Explore the University Our Future Demands
Chemistry researchers are devising a process to convert carbon dioxide—the greenhouse gas associated with climate change—into liquid methanol fuel using copper oxide nanowires and sunlight.
Staffed by UT Arlington student mentors, GO Centers are offices in area high schools that help students navigate the college admission and application process.
To keep passengers and crews safe, aerospace engineering Associate Professor Andrew Makeev is studying ways to improve how composite aircraft structures are designed and manufactured.
A National Institutes of Health grant is helping bioengineers develop a nanoparticle drug-delivery system designed to spur lung growth and function after partial lung removal or destructive lung disease.
A 3-D CAD (computer-aided design) class teaches students how to solve real-world packaging issues. Students design and construct items such as retail floor and shelf displays.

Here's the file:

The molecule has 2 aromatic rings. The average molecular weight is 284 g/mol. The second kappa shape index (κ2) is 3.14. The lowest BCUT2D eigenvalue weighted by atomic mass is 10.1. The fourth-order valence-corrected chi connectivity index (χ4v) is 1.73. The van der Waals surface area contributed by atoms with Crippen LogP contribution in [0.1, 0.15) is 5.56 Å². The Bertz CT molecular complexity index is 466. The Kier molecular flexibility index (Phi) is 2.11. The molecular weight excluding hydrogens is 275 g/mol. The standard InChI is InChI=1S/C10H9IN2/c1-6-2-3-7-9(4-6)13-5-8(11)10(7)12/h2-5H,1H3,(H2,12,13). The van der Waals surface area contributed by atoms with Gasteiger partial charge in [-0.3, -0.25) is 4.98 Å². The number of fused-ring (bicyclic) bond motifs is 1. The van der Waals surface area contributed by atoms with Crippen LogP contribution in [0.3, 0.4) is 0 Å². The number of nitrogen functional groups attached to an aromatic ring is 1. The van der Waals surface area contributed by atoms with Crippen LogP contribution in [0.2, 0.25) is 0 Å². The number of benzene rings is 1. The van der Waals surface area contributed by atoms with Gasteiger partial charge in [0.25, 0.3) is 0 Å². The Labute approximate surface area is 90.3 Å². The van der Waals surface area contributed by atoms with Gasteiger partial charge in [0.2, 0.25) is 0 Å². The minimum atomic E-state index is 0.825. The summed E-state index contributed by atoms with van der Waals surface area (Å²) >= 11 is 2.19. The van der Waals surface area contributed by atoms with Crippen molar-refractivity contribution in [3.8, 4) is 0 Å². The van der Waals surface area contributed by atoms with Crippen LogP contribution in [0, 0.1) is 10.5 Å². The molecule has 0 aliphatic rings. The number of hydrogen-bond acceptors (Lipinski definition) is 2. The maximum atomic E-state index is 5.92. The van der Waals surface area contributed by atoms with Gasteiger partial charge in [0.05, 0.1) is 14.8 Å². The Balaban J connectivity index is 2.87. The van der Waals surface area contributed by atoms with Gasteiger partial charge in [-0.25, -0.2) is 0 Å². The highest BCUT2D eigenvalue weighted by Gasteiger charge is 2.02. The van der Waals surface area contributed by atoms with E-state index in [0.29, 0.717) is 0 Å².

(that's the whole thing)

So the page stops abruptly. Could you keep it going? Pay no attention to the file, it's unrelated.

A professor emeritus rediscovered an essay collection that reveals the anxiety, despair, and anger felt by UT Arlington students four days after John F. Kennedy’s assassination in Dallas.
Don’t think of trains as a nuisance. These rolling behemoths are a vital cog in the world’s supply chain. And UT Arlington and the city of Arlington wouldn’t exist without them.
UT Arlington scientists and engineers are making water safer by developing methods to analyze its quality, monitor biological toxins, and protect oceans against climate change.
According to a national survey, 4.1 million Americans sought treatment for drug addiction in 2010. Using cellular, molecular, and behavioral procedures, Linda Perrotti is exploring why some people become addicts while others don't.
Wayward cancer cells often cause tumors elsewhere in the body. Bioengineering Professor Liping Tang is creating a bone marrow-mimicking trap to attract these cells and confine them to a single location.